If you have vacation credits within your company, spend them on days you know will have the least impact on business productivity for your job hunting needs. Let your client know ahead of time about this to avoid any headaches for the both of you.

Rule#4: Continue To Give Your 110%

Just because you gave your two-weeks notice doesn't mean you should slack off. As much as you may hate it, you must still earn your wage as you promised when you accepted the responsibilities in the first place. If not because it is the morally right thing to do, then at least for the reason that you want to leave with yet another professional contact in your repertoire. Work UP to your last clock-out, not down!

Rule#5: Conclude Your Stay

Before you finally make your way out the door, ask your client whether he or she could vouch for you as a reference. As unlikely as it may be, if you followed through with your responsibilities and produced much more wealth than you charged (see rule #4) then you stand a good chance in receiving a positive answer.

Whether or not you do gain another reference, be sure to inquire whether there's any room for improvement in your trade. Sure your client may be biased against you for silly reasons, but any grain of truth relating to your career path may prove invaluable in future business relationships.

Shake hands, then part ways.

Conclusion

In the past I have met clients who were either immature or respectful about my decision to leave, but all were appreciative of the fact that I took their needs into serious consideration. This really helped me gain their trust and further my chances of landing better positions in the marketplace.

If played like a pro, quitting can be a very rewarding experience for you too. Just as how you can leave toward better opportunities, so can you leave something better than it was before. Thus your clients will be thankful for this, and so will you as your reputation as a mature, reliable and productive worker improves, making that dream job all the more achievable.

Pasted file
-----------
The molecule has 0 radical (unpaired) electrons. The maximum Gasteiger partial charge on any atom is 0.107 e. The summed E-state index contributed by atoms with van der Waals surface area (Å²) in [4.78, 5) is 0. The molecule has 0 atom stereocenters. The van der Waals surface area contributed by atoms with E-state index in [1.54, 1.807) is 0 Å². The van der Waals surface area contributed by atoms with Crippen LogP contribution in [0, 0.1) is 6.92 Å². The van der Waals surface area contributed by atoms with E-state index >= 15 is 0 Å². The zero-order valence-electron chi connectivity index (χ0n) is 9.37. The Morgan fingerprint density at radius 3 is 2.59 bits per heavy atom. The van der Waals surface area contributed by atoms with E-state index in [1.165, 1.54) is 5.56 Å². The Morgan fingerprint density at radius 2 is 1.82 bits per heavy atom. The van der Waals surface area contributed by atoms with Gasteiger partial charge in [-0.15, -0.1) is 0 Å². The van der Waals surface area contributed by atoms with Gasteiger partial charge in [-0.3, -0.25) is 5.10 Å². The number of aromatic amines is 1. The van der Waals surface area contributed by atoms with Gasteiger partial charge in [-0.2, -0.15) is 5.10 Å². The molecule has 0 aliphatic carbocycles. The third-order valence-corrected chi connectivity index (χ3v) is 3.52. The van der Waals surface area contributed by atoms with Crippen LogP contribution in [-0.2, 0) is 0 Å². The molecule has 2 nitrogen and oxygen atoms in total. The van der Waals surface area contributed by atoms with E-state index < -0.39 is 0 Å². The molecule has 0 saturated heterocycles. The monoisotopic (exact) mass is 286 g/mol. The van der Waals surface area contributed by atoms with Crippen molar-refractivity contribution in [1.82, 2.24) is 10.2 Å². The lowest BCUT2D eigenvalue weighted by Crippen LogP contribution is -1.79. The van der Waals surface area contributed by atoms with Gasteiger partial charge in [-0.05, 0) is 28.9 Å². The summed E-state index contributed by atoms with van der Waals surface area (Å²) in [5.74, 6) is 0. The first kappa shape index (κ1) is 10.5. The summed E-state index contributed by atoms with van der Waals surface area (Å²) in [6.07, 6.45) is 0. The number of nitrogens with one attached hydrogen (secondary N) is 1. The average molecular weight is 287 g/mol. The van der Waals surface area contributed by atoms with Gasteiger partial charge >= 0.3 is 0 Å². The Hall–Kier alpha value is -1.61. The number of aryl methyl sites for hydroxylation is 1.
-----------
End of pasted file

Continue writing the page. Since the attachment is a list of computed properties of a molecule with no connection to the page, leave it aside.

I can't promise that the process will be as straightforward or easy as is suggested through this tutorial; in fact you may find that you must change the order of steps or introduce new ones to better fit your situation. Whichever the case may be, always remember that improving your lot in life is better when done at the service of others than at their expense.

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Comments

Aug 11, 2010 12:50am
Mesriani_Law_Group
I would like to add that you should also check your employment contract.

You might have forgotten but you may have signed protection clauses like a non-competition agreement.

If you signed a non-competition agreement, you might not be allowed to apply in positions that are similar to your own within a certain area and within a certain amount of time.
Aug 11, 2010 12:51am
Mesriani_Law_Group
I would like to add that you should also check your employment contract.

You might have forgotten but you may have signed protection clauses like a non-competition agreement.

If you signed a non-competition agreement, you might not be allowed to apply in positions that are similar to your own within a certain area and within a certain amount of time.
Aug 11, 2010 9:00pm
CivChild
Mesriani, that's a very good point. Fortunately for most of us, such clauses are non-existent. Thanks for the extra advice!
Aug 18, 2010 6:52am
eileen
Well written and you appear to have covered some important facts.
Aug 22, 2010 3:30am
maryrecord
So my method of getting mad and walking out is unprofessional? Oh...Dear.

:-)

~Mary